Mark Serwotka on mass strikes, privileged Tories and Arthur Scargill

A sneak preview of my interview with the Public and Commercial Services Union leader in this week's

This week's New Statesman includes an interview with Mark Serwotka, general secretary of the Public and Commercial Services (PCS) union and one of the brains behind the mass strike scheduled for 30 June. The PCS will be joining three teachers' unions in staging a co-ordinated walkout, shutting down schools and government offices in the process, in protest over pension reforms, pay freezes and job losses.

Serwotka tells me that the Conservative-led coalition government is waging "class warfare" against public-sector workers and believes coalition ministers are indifferent to the fate of his members:

I don't think they give a shit," he says. "People who have lived in a bubble of privilege all their lives have no concept of what ordinary life is like."

The PCS leader warns that strikes by public-sector workers could "possibly" continue over the course of this parliament. Does he have a bottom line?

No one should have to pay any extra money unless their pension scheme valuation deems it necessary; there should be no central increase in the pension age and the government should be prepared to negotiate the inflation-indexing of pensions." But Serwotka doesn't believe that coalition ministers are interested in negotiations.

He says that, without strikes, the chances of the unions' negotiations with the government being successful are "nil". He also says he admires Arthur Scargill: .

"I admire a lot of what Scargill did," he says. "I don't share his politics but I admire the bravery of the National Union of Mineworkers leadership and I have no doubt that they were right to do what they did."

But they lost, I point out. "I don't take the view that we can't win," Serwotka insists.

Read the full interview in this week's NS, out on the news-stands tomorrow.

Mehdi Hasan is a contributing writer for the New Statesman and the co-author of Ed: The Milibands and the Making of a Labour Leader. He was the New Statesman's senior editor (politics) from 2009-12.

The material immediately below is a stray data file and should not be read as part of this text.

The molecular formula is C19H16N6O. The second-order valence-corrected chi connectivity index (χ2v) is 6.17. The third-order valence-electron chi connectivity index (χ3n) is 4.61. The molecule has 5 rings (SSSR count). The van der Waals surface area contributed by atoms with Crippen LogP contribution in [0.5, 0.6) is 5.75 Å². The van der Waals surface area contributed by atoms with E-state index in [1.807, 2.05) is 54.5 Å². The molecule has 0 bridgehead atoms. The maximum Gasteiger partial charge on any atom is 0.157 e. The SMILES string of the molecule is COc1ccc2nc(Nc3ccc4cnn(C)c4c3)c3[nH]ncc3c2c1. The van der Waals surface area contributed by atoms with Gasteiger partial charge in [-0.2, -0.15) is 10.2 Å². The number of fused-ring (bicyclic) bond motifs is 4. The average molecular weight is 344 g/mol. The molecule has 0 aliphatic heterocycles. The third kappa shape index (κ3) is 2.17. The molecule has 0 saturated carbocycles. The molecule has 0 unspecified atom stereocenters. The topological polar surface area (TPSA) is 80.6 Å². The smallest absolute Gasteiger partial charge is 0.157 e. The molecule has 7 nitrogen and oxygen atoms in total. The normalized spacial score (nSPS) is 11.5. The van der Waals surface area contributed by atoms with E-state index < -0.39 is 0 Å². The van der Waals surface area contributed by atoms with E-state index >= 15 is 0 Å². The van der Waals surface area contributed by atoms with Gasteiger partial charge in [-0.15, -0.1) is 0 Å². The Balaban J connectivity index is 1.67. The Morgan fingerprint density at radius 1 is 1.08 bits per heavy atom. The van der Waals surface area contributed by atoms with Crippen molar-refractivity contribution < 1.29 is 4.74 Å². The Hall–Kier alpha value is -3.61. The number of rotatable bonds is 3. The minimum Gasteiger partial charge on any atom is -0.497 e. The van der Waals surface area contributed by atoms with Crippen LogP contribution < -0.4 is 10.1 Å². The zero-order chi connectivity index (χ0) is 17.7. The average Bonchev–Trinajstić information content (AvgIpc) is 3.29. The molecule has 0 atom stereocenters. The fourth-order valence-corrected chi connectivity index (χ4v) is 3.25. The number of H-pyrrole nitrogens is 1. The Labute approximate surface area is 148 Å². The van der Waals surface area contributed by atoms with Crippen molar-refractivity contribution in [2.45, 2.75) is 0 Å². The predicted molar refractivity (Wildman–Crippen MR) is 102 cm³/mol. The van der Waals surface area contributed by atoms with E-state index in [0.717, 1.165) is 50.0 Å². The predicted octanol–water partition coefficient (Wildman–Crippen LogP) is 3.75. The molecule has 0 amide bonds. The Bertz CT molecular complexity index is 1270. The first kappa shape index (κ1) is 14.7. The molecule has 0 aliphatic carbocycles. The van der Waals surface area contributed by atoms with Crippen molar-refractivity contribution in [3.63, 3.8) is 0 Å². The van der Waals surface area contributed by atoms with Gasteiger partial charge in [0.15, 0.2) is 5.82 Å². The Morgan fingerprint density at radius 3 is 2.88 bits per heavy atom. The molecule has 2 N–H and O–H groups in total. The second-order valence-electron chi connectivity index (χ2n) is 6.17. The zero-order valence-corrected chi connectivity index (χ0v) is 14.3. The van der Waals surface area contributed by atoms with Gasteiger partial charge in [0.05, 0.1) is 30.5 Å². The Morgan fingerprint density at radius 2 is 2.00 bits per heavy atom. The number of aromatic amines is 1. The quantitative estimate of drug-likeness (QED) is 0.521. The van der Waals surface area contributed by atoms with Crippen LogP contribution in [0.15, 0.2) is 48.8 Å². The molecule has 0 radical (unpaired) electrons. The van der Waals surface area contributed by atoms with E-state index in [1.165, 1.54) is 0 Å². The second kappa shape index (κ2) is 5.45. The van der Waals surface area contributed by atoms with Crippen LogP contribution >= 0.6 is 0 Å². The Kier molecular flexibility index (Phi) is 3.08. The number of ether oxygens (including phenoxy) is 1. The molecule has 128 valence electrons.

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Nigel Farage's exclusive Brexit plan has just been revealed and it's very telling

The panic is over.

If, a week on from Brexit, you're staring at the bottom of your gin bottle and wondering whether you'll ever afford to go on holiday again, then stop worrying. 

There's a plan.

Social media users have been sharing a link to an exclusive reveal of Nigel Farage's plan for the UK departure from the EU. Users are invited to: "View The Brexit Plan that was but together by the Vote Leave campaign, UKIP and Nigel Farage.

Here it is.

Highlighted policy topics include hot potatoes like UK access to the single market, international trade agreements and the rights of EU nationals working in the UK. You just have to click on the red button.

 

Oh. 

It seems the plan might be permanently out of reach. 

Every time you try to click on the red button with your mouse, you'll discover that it leaps away to another part of the page. So far, we haven't heard of anyone who has managed to catch the elusive button and discover the details of the brilliant plan. 

Other plans that have not been very easy to click on this week include: Boris Johnson's plan to be Prime Minister, Jeremy Corbyn's plan to lead a unified Labour opposition and David Cameron's plan to win the EU referendum in the first place.

As it turns out, a week after Brexit we are still waiting for a definitive plan. In the meantime, you can read: